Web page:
Mr Kaplan, and the brilliant unnumbered episodes of The Blacklist

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Mr Kaplan has proved to be a character of much greater depth than even fans of The Blacklist expected, and totally warranted her own – unnumbered – backstory episode in season 4. 

In the form of The Blacklist’s Raymond ‘Red’ Reddington, James Spader has helped create one of the most iconic anti-heroes of modern TV. The morally-bankrupt-yet-principled ex-spook/criminal/informant, and his cloudy relationship with FBI criminal profiler Elizabeth Keen, has engagingly driven the action-packed procedural for a healthy four seasons so far – with a fifth nearing from the horizon.

Friends become foes

That fourth season, now available on DVD now, sees more of Red’s past come back to haunt him, as he goes head-to-head once more with ‘Mr. Kaplan’, perhaps the show’s most intriguing character, and one who had previously proved very difficult to get a handle on

A recurring name since the show’s first run, Mr Kaplan is actually the codename for a female character, Kathryn Nemec. Played largely, and quite wonderfully, by Susan Blommaert – but in flashback by Joanne Adler – Mr Kaplan has proven to be much more than just another mysterious and ambiguous figure from Red’s past. An erstwhile trusted confidante and ‘cleaner’, far more akin to Winston Wolf than Mary Poppins mind you, her first appearances saw her cast as the person Reddington called upon to tidy up after less-than-legal escapades, but one who appeared to have unique insight into his life and work.

As The Blacklist story arc has developed. Mr Kaplan has transformed into one of the biggest threats to his ambiguous plans. Season three saw her full-on betray her employer by helping FBI agent, and the focus of Reddington’s attention, Elizabeth Keen fake her own death. It was a decision she paid for by taking a bullet. So, why the shift from reliable help to clandestine hindrance? Well, that’s largely been left to viewers’ imaginations – until season 4.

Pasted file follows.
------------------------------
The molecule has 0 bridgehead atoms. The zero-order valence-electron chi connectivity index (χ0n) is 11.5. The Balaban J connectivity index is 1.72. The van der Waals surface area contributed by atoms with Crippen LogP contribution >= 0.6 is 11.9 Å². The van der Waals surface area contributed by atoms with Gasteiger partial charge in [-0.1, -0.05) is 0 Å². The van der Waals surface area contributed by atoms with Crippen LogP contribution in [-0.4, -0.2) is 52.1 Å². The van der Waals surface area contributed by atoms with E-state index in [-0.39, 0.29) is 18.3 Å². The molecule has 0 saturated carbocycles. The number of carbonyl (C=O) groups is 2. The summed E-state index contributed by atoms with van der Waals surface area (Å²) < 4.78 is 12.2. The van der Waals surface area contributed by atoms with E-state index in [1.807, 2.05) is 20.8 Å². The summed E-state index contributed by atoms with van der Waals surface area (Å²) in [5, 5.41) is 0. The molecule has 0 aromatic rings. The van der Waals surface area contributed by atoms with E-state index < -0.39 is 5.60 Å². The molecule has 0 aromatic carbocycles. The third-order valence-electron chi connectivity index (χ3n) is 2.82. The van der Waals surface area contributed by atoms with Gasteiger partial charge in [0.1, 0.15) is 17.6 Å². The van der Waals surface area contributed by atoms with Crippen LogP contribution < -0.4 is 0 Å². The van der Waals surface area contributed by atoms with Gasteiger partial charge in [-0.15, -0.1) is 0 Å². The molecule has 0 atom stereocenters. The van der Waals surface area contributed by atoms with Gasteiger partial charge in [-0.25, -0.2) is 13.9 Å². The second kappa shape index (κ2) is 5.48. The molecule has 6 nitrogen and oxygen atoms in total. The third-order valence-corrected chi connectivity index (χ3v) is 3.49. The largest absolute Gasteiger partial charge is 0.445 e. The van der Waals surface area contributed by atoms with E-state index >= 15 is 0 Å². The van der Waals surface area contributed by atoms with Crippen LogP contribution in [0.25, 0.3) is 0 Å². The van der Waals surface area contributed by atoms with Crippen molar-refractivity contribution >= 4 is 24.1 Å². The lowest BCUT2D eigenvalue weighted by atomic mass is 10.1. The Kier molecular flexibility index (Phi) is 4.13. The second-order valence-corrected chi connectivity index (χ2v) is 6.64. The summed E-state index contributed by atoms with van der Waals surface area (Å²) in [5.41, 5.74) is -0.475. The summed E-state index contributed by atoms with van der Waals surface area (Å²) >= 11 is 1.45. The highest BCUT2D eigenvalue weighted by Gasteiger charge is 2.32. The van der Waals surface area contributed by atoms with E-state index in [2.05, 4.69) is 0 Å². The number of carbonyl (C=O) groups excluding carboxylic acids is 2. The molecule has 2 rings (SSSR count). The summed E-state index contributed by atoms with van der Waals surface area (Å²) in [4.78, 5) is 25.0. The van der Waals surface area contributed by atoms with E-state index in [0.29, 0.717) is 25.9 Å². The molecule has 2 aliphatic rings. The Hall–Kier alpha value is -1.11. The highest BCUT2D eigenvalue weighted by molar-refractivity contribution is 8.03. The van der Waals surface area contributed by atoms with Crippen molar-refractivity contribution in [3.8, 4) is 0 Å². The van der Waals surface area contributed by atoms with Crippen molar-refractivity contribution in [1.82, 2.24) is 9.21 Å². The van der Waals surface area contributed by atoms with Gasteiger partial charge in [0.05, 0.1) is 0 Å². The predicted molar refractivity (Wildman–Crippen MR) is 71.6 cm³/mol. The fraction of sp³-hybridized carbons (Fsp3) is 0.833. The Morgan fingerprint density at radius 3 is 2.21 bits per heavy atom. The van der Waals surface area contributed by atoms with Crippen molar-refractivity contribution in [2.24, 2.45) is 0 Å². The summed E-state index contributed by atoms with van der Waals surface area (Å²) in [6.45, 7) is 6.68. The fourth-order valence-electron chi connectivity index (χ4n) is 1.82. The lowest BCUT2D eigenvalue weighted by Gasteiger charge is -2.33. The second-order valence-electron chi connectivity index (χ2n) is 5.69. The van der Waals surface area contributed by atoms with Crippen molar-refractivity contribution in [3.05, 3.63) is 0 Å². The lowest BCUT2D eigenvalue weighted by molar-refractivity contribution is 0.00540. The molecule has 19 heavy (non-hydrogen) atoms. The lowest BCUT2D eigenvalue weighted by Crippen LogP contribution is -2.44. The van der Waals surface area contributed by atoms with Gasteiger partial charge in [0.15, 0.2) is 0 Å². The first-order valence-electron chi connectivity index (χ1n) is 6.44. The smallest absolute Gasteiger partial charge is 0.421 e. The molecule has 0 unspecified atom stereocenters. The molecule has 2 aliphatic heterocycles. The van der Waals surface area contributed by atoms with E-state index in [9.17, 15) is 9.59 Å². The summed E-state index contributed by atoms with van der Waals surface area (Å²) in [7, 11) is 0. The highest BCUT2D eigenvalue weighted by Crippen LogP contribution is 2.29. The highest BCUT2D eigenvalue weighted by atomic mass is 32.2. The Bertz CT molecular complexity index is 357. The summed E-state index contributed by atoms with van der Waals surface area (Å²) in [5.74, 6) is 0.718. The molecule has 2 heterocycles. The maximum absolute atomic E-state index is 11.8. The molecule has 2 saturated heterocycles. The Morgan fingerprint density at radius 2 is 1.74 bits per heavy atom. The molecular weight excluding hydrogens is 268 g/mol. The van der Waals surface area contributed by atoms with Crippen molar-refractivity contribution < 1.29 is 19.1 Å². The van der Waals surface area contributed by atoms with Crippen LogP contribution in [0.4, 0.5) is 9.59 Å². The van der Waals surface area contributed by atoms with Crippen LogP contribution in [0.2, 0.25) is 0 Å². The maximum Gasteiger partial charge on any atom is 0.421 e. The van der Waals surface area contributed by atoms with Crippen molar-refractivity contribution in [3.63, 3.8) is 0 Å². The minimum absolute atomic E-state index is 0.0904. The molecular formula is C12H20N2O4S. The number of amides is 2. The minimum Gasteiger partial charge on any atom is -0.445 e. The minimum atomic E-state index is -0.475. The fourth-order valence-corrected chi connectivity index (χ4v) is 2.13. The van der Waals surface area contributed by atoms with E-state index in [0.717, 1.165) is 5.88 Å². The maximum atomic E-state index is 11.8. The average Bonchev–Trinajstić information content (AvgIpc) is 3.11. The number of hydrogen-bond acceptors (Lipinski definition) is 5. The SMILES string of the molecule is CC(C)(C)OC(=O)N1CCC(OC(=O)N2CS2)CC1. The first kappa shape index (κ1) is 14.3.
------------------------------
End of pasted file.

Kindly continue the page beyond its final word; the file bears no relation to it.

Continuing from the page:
For a show that trades heavily on the shifting relationships among the main players and Reddington’s ambiguous connections to the criminals he offers up to the FBI, pinning down exactly who Mr. Kaplan is and what motivates her actions has proved a most elusive goal for fans. This latest season, however, takes its time to clear up her backstory, and reveal how she developed her unique, disturbing, skill-set. And yes, we find out the origin of that gender-switched name too.

The real detail on all of this comes in that most rare of things: an unnumbered Blacklist episode, i.e. one that doesn’t concern itself with Red’s extensive list of targets.

The Blacklist is actually a list, y’know?

For those who don’t know, the vast majority of The Blacklist‘s episodes are numbered and named. These names correspond to a ‘list’ of miscreants the ex-Spook-turned-crime-boss Reddington offers up to the FBI in the show’s pilot, reflecting his unique knowledge of international crime. Thus, the main thrust of The Blacklist’s events has been Reddington’s work alongside a task force of FBI agents to reel in the people he identifies as a threat, often in morally dubious ways.